Veganic Farming: Food Without Manure
Veganic agriculture is currently a niche and not-well documented method of food production. Farmers following such a system avoid using composted manure, blood-meal, or horn-meal fertilizers and any other animal-derived materials, which are otherwise allowed under current organic regulations. It also excludes bee-keeping, even though wild bees and other pollinators are strongly encouraged. Instead, such farms make use of local ecosystem services provided by the flora and soil micro-fauna.
In this study, researchers from the U.K. chose to analyze the available literature on veganic horticulture regarding its current status among other types of agriculture, the foreseeable challenges for intensive veganic farming and the socio-economics related to a potentially large increase in plant-based dieters.
One report had shown that about 25% of organic German farms had no or very few farmed animals in 2004. The common denominators of such farms were lower labor demands, larger farm sizes, and higher natural soil fertility compared to farmed animal operations. Another researcher had interviewed five veganic farmers in 2014 and found them akin to plant-based eaters – the motives of such farmers to exclude animal inputs are ethical, ecological, and social.
Here, it is important to note that the two widely used terms ‘stockfree’ and ‘vegan organic’ farming refer to identical practices. However, the former is typically used when economic motivation is the main driver for farming organically. The Vegan Organic Network in the U.K. is the most established organization attempting to standardize and help upcoming veganic farmers in a systematic manner.
The issues faced by veganic farmers are similar to those experienced in other organic facilities, but with particular attention to finding suitable methods to break pest and disease cycles, and ensuring a sustained fertility of the soil. While using mixed and rotational cropping methods can take care of the former, the more persistent issue of soil health can be addressed by vigilant monitoring and the application of suitable plant-based composts and mulches. Just as is the case with producing feed in conventional farmed animal systems, there will be a significant land demand in veganic systems. However, with veganic farming, it would be grown in a way that maximizes local biodiversity and compensates for any area that was possibly taken away from natural habitats.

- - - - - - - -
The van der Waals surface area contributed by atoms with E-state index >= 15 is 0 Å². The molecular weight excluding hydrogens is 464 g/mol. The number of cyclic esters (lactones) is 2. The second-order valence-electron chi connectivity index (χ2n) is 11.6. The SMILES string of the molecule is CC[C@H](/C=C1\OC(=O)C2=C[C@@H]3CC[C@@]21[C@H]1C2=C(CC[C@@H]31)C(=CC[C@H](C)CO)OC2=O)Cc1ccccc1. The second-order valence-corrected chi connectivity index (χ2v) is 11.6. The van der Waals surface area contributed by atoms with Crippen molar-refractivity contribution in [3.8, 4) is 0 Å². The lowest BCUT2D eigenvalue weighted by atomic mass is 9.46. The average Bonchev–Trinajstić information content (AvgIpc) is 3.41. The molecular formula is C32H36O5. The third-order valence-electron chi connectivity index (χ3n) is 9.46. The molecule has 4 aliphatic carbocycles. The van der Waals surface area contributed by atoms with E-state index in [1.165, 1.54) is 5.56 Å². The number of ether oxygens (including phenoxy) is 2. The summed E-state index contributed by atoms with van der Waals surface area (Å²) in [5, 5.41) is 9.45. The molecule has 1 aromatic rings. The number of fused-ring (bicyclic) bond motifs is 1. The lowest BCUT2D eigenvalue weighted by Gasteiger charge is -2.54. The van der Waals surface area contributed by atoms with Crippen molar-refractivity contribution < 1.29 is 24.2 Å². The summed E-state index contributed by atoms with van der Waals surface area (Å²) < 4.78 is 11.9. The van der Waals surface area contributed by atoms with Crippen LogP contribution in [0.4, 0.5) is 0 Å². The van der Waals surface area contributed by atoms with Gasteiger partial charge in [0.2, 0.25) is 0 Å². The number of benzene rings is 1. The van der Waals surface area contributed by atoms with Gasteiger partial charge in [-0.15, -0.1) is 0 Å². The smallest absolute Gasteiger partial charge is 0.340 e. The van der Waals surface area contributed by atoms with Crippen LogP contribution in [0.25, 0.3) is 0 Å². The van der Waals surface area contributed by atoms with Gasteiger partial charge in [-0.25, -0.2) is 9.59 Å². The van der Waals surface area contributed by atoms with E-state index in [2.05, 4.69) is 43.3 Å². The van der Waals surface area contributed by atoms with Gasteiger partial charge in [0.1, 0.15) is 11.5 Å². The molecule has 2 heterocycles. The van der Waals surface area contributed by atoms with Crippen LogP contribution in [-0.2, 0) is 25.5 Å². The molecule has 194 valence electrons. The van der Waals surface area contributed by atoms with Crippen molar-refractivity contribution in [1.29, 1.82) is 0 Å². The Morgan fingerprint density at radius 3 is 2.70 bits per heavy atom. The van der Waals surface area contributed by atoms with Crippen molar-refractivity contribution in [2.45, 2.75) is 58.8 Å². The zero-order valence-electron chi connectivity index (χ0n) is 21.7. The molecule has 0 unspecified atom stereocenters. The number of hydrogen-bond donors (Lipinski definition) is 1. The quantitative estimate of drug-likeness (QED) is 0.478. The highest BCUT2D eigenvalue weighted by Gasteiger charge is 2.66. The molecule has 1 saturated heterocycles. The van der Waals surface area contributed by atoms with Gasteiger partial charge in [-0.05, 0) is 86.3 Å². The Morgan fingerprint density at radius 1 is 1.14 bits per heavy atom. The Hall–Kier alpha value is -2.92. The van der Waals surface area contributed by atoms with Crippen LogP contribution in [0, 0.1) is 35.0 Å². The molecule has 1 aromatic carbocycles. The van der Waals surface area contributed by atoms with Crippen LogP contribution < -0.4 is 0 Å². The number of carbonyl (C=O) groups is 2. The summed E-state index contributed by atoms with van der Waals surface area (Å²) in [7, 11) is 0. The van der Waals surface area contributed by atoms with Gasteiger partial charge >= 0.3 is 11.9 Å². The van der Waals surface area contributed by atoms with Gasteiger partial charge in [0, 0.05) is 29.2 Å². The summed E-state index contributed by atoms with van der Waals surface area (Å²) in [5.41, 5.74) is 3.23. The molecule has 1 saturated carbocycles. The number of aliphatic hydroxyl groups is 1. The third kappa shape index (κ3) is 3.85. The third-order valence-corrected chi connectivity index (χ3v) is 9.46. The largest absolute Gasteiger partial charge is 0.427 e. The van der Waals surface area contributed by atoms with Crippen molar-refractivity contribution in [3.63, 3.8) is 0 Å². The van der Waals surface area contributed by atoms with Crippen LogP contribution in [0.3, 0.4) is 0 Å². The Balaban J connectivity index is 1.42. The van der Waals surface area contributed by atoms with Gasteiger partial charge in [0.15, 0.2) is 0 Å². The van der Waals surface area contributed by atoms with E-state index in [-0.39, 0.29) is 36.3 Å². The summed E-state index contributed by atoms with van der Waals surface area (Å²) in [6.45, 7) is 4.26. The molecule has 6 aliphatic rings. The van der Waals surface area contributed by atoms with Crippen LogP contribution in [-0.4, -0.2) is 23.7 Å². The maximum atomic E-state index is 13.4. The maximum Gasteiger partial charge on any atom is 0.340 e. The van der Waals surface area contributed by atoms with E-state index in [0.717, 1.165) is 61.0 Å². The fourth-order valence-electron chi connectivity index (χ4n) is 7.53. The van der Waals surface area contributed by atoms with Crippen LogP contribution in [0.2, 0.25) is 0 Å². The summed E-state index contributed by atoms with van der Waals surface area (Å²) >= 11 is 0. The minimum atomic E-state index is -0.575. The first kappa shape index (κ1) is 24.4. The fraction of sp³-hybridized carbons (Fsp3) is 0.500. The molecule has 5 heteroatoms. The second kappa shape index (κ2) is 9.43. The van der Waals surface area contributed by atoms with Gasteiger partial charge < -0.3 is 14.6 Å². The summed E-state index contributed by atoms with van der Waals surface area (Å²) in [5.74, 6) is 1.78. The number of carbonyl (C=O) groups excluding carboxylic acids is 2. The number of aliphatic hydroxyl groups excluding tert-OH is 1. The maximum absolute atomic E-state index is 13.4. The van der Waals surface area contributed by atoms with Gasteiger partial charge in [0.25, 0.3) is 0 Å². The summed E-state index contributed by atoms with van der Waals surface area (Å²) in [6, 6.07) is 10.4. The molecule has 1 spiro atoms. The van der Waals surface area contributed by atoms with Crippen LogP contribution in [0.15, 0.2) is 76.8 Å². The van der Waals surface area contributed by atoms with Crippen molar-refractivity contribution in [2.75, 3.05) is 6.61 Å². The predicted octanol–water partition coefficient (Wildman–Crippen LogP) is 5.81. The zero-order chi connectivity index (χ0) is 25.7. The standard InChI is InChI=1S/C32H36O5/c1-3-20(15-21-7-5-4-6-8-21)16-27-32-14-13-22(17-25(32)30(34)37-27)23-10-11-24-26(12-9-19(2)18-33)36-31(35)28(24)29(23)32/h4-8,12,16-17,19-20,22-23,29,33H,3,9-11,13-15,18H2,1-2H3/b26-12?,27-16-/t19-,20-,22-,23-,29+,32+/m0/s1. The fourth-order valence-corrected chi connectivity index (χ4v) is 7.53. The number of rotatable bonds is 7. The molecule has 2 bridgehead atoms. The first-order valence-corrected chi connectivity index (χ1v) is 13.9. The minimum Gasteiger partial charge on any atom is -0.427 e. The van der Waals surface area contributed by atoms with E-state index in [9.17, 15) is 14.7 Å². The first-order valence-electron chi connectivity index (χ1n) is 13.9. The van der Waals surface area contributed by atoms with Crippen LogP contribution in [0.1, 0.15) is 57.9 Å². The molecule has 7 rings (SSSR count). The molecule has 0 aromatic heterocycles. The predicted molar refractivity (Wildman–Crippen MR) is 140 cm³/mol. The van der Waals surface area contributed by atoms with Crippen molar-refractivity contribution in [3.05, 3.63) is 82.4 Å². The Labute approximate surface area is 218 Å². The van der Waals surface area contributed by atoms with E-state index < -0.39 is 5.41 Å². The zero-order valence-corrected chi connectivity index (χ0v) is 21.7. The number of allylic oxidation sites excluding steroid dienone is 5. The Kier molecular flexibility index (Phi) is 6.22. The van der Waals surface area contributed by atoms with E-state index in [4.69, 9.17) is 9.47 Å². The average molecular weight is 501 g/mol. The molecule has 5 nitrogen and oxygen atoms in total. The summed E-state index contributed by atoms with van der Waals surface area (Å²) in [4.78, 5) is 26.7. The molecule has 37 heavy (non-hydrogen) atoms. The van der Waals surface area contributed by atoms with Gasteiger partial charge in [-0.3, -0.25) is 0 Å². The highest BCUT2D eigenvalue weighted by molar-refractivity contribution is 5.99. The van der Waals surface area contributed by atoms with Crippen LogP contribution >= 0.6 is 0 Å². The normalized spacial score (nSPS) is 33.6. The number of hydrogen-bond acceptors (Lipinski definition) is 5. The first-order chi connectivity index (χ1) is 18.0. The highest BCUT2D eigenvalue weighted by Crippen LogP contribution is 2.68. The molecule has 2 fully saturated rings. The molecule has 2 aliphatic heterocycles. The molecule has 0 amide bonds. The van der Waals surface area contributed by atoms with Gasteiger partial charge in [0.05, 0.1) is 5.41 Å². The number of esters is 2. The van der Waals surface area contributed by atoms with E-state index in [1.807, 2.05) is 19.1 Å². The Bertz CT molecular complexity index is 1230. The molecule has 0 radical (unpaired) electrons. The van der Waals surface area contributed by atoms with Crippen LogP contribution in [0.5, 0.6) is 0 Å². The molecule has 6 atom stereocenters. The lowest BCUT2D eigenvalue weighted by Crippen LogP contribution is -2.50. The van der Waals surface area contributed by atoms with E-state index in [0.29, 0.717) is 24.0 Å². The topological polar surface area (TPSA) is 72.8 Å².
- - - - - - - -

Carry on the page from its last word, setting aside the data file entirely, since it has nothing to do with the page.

Driven by continuous and steep human population growth, agricultural intensification is unavoidable. In the context of veganic farming, the authors suggest that utilizing greenhouses might be the way to go. Greenhouses provide additional value in that farmers can carry out propagation of plants and seed production there, not to mention the benefits of season extension, out-of-season production and a local supply of fresh produce year-round.
Overall, the researchers conclude that veganic greenhouses are technically and economically feasible, although many organic growers may consider the techniques involved to be more challenging. The methods are generally perceived as “knowledge intensive”, requiring a good general knowledge in organic farming and a proper market to succeed in the long run. However, committed consumers, especially vegans and vegetarians who find veganic growing to be appealing, and community-supported agriculture schemes, could provide a good support for growth in the sector.
The fact that there is an academic interest in vegan organic farming should please animal advocates, as we’ll finally have a system to point to when discussing potential solutions to the fix what we’ve ended up with. Yes, veganic agriculture has its own challenges and has not yet been widely adopted, but that should never be a reason to forego innovation and the promotion of change towards more ethical and sustainable agricultural practices.